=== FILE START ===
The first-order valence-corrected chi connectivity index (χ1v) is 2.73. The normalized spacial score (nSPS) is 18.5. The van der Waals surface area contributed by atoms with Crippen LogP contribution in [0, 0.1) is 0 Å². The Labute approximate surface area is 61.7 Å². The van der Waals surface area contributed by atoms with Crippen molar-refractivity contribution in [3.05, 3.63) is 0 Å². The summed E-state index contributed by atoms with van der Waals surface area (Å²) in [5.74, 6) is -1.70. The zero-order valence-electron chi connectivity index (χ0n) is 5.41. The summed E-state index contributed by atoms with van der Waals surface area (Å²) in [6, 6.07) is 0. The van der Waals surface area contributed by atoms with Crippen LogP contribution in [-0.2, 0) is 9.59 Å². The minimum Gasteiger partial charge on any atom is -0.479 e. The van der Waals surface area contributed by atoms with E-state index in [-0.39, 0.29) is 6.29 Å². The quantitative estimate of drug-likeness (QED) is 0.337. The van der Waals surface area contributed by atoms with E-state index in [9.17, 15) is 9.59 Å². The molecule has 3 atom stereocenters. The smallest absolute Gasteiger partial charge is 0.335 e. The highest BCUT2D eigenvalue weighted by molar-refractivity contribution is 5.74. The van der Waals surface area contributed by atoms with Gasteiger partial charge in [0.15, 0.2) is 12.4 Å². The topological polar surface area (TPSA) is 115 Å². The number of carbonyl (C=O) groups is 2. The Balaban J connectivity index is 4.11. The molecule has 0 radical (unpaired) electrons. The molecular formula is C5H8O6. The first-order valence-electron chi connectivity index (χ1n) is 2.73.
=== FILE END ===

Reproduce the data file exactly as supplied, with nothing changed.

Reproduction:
The first-order valence-corrected chi connectivity index (χ1v) is 2.73. The normalized spacial score (nSPS) is 18.5. The van der Waals surface area contributed by atoms with Crippen LogP contribution in [0, 0.1) is 0 Å². The Labute approximate surface area is 61.7 Å². The van der Waals surface area contributed by atoms with Crippen molar-refractivity contribution in [3.05, 3.63) is 0 Å². The summed E-state index contributed by atoms with van der Waals surface area (Å²) in [5.74, 6) is -1.70. The zero-order valence-electron chi connectivity index (χ0n) is 5.41. The summed E-state index contributed by atoms with van der Waals surface area (Å²) in [6, 6.07) is 0. The van der Waals surface area contributed by atoms with Crippen LogP contribution in [-0.2, 0) is 9.59 Å². The minimum Gasteiger partial charge on any atom is -0.479 e. The van der Waals surface area contributed by atoms with E-state index in [-0.39, 0.29) is 6.29 Å². The quantitative estimate of drug-likeness (QED) is 0.337. The van der Waals surface area contributed by atoms with E-state index in [9.17, 15) is 9.59 Å². The molecule has 3 atom stereocenters. The smallest absolute Gasteiger partial charge is 0.335 e. The highest BCUT2D eigenvalue weighted by molar-refractivity contribution is 5.74. The van der Waals surface area contributed by atoms with Gasteiger partial charge in [0.15, 0.2) is 12.4 Å². The topological polar surface area (TPSA) is 115 Å². The number of carbonyl (C=O) groups is 2. The Balaban J connectivity index is 4.11. The molecule has 0 radical (unpaired) electrons. The molecular formula is C5H8O6. The first-order valence-electron chi connectivity index (χ1n) is 2.73.